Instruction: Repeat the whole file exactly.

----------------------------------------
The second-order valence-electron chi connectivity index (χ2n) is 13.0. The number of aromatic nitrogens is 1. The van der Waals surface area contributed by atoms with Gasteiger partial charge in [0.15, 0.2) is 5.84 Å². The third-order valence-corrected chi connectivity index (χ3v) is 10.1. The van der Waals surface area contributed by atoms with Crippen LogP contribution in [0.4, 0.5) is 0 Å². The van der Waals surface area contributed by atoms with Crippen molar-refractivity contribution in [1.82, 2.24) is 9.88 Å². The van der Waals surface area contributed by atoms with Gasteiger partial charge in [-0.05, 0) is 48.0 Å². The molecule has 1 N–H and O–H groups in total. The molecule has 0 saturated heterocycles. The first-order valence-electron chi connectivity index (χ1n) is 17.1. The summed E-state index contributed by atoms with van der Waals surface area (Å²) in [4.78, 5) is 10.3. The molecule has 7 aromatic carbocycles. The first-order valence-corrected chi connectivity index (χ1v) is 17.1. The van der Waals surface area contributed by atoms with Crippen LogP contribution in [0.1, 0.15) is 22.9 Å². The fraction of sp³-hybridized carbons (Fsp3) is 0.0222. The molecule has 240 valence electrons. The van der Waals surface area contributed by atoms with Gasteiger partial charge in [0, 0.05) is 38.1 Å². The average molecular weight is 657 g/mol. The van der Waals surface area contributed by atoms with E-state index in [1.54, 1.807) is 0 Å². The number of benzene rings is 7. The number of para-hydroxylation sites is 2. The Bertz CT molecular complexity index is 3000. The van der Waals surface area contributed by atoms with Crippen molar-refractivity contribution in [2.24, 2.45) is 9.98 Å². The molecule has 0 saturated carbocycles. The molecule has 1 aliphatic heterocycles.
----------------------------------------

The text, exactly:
The second-order valence-electron chi connectivity index (χ2n) is 13.0. The number of aromatic nitrogens is 1. The van der Waals surface area contributed by atoms with Gasteiger partial charge in [0.15, 0.2) is 5.84 Å². The third-order valence-corrected chi connectivity index (χ3v) is 10.1. The van der Waals surface area contributed by atoms with Crippen LogP contribution in [0.4, 0.5) is 0 Å². The van der Waals surface area contributed by atoms with Crippen molar-refractivity contribution in [1.82, 2.24) is 9.88 Å². The van der Waals surface area contributed by atoms with Gasteiger partial charge in [-0.05, 0) is 48.0 Å². The molecule has 1 N–H and O–H groups in total. The molecule has 0 saturated heterocycles. The first-order valence-electron chi connectivity index (χ1n) is 17.1. The summed E-state index contributed by atoms with van der Waals surface area (Å²) in [4.78, 5) is 10.3. The molecule has 7 aromatic carbocycles. The first-order valence-corrected chi connectivity index (χ1v) is 17.1. The van der Waals surface area contributed by atoms with Crippen LogP contribution in [0.1, 0.15) is 22.9 Å². The fraction of sp³-hybridized carbons (Fsp3) is 0.0222. The molecule has 240 valence electrons. The van der Waals surface area contributed by atoms with Gasteiger partial charge in [0, 0.05) is 38.1 Å². The average molecular weight is 657 g/mol. The van der Waals surface area contributed by atoms with E-state index in [1.54, 1.807) is 0 Å². The number of benzene rings is 7. The number of para-hydroxylation sites is 2. The Bertz CT molecular complexity index is 3000. The van der Waals surface area contributed by atoms with Crippen molar-refractivity contribution in [2.24, 2.45) is 9.98 Å². The molecule has 0 saturated carbocycles. The molecule has 1 aliphatic heterocycles.